“Despite this information being out there, we don’t really take it in,” Mr. Kraus said. This happens “in a way that suggests that maybe we’re motivated to forget it, or motivated to distort it in our own minds.”
He and Ms. Richeson suspect that we also overgeneralize from other markers of racial progress: the election of a black president, the passage of civil rights laws, the sea change in public opinion around issues like segregation. If society has progressed in these ways, we assume there’s been great economic progress, too.
We’re inclined, as well, to believe that society is fairer than it really is. The reality that it’s not — that even college-educated black workers earn about 20 percent less than college-educated white ones, for example — is uncomfortable for both blacks who’ve been harmed by that unfairness and whites who’ve benefited from it.
“It’s very difficult to consider the possibility that some of what we’ve achieved or gained is due to forces that aren’t our own individual hard work,” Ms. Richeson said. “That’s hard to grapple with, especially in American society. We really believe in egalitarianism and meritocracy.”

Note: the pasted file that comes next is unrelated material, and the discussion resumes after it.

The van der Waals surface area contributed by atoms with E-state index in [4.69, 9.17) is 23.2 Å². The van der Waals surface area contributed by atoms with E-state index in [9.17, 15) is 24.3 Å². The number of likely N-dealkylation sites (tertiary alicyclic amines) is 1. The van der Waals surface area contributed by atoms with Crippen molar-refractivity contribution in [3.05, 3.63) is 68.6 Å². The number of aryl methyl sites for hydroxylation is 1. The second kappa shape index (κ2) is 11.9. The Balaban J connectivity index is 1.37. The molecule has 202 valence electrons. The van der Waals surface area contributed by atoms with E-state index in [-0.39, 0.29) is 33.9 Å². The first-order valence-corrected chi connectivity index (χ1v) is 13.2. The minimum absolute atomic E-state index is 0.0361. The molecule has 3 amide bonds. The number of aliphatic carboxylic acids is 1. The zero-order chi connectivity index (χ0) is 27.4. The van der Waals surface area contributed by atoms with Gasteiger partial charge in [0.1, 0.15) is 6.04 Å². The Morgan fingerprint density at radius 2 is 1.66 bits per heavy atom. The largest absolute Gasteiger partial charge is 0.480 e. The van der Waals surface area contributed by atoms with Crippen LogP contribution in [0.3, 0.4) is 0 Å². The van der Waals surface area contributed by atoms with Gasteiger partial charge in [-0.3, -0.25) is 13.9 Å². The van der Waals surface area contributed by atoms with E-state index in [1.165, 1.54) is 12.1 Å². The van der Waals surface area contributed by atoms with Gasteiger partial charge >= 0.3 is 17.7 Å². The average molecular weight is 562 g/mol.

These findings suggest that the motivation to see the world as fair may be even stronger in this context than stereotypes white Americans hold, for instance, equating blacks with poverty.
The researchers found in some additional surveys that whites answer these questions more accurately when they’re first asked to consider an America where discrimination persists. If we want people to have a better understanding of racial inequality, this implies that the solution isn’t simply to parrot these statistics more widely. It’s to get Americans thinking more about the forces that underlie them, like continued discrimination in hiring, or disparities in mortgage lending.
It’s a myth that racial progress is inevitable, Ms. Richeson said. “But it’s also dangerous insofar as it keeps us blind to considerable inequality in our nation that’s quite foundational,” she said. “Of course we can’t address it if we’re not even willing to acknowledge it.”
And if we’re not willing to acknowledge it, she adds, that has direct consequences for whether Americans are willing to support affirmative action policies, or continued enforcement of the Voting Rights Act, or renewed efforts at school desegregation.
Sources: Census data from Current Population Survey 2010 (family wealth); 2013 (family income); 2015 (high school and college wages). Perceptions from “The Misperception of Racial Economic Equality,” by M. Kraus, J. Rucker and J. Richeson, PNAS.